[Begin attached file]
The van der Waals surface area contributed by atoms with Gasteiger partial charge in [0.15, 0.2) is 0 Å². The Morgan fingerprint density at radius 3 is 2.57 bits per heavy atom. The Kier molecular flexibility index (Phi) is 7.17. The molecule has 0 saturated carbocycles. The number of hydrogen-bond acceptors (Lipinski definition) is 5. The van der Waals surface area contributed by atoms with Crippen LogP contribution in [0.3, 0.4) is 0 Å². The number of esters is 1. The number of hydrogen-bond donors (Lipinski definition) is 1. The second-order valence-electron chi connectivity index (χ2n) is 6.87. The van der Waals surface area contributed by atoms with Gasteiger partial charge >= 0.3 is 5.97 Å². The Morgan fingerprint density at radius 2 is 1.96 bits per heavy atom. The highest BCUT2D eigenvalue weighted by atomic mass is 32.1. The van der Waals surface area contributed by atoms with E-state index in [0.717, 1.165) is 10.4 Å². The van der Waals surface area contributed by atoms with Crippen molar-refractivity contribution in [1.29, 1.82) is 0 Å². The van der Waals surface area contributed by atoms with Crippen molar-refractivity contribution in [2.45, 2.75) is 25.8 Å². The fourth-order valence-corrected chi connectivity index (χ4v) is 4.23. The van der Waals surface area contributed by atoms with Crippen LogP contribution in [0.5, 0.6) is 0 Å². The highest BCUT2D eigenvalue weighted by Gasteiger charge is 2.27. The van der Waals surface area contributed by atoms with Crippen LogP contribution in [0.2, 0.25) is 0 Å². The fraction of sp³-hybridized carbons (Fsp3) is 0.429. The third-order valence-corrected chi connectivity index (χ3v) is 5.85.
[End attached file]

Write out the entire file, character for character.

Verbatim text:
The van der Waals surface area contributed by atoms with Gasteiger partial charge in [0.15, 0.2) is 0 Å². The Morgan fingerprint density at radius 3 is 2.57 bits per heavy atom. The Kier molecular flexibility index (Phi) is 7.17. The molecule has 0 saturated carbocycles. The number of hydrogen-bond acceptors (Lipinski definition) is 5. The van der Waals surface area contributed by atoms with Crippen LogP contribution in [0.3, 0.4) is 0 Å². The number of esters is 1. The number of hydrogen-bond donors (Lipinski definition) is 1. The second-order valence-electron chi connectivity index (χ2n) is 6.87. The van der Waals surface area contributed by atoms with Gasteiger partial charge >= 0.3 is 5.97 Å². The Morgan fingerprint density at radius 2 is 1.96 bits per heavy atom. The highest BCUT2D eigenvalue weighted by atomic mass is 32.1. The van der Waals surface area contributed by atoms with E-state index in [0.717, 1.165) is 10.4 Å². The van der Waals surface area contributed by atoms with Crippen molar-refractivity contribution in [1.29, 1.82) is 0 Å². The van der Waals surface area contributed by atoms with Crippen molar-refractivity contribution in [2.45, 2.75) is 25.8 Å². The fourth-order valence-corrected chi connectivity index (χ4v) is 4.23. The van der Waals surface area contributed by atoms with Crippen LogP contribution in [0.5, 0.6) is 0 Å². The highest BCUT2D eigenvalue weighted by Gasteiger charge is 2.27. The van der Waals surface area contributed by atoms with Crippen LogP contribution in [0.2, 0.25) is 0 Å². The fraction of sp³-hybridized carbons (Fsp3) is 0.429. The third-order valence-corrected chi connectivity index (χ3v) is 5.85.